- The further test that the purpose served by mandatory fees could not be accomplished by less restive means also will prove to be a big issue for bar associations. The fact that many bar associations do not require membership is itself evidence of the less restrictive ways of serving public needs contemplated by the Court
- And its also of little comfort that bar associations are primairly perform a policing function. That fact doesn’t mean that bar associations don’t take position on matters of public interest—matters the Janus Court describe as being of “profound ‘value and concern to the public’” that its compelled members might feel strongly and differently about. The Court noted some examples in Janus of such public issue: budgetary issues, education, health care, and minority rights. That’s not much different than taking positions say with respect to access to justice issues and policies or, for that matter, law school training, certification of lawyers, fee splitting, unauthorized practice of law etc. Certainly lawyers could argue they do not support bar positions on any number of things that are vital to the public interest.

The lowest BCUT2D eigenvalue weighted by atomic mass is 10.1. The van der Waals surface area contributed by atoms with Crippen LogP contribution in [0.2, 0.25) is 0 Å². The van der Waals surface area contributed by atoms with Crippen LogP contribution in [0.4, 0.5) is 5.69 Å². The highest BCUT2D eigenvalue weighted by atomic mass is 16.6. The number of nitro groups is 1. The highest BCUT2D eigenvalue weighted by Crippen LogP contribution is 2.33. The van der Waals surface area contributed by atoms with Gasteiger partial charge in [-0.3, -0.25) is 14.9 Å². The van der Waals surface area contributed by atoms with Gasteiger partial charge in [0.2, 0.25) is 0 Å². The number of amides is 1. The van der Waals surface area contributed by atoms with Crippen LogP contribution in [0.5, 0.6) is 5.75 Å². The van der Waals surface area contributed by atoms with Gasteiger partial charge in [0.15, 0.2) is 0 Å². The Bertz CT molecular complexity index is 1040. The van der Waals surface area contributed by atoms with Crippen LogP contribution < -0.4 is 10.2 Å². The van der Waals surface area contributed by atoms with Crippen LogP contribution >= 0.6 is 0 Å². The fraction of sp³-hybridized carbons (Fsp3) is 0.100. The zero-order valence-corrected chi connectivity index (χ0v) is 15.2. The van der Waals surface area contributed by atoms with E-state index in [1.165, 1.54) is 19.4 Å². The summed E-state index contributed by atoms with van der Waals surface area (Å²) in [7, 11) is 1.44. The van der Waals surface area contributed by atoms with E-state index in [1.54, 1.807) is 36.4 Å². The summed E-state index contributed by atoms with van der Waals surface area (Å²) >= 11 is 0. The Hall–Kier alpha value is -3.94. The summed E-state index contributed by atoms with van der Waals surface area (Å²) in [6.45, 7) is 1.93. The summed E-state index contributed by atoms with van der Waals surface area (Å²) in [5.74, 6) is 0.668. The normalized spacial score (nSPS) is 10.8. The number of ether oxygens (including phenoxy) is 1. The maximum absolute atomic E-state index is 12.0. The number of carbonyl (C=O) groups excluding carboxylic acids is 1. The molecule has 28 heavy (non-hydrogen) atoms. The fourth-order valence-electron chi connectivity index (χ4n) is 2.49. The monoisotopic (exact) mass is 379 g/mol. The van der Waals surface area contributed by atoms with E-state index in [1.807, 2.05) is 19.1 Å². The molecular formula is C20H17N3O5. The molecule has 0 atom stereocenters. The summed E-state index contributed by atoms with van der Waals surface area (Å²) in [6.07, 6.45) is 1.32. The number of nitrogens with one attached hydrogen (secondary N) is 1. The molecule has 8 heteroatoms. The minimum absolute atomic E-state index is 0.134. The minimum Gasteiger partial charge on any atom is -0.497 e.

But a Bar Association Is Not a Union
Maybe so, maybe not. But I’m not sure it’s a distinction that matters. In many states, its an association you must belong to and pay dues to do practice law. It’s not like you have any other choice. And if you don’t comply, you are subject to fine, cease and desist and disbarment.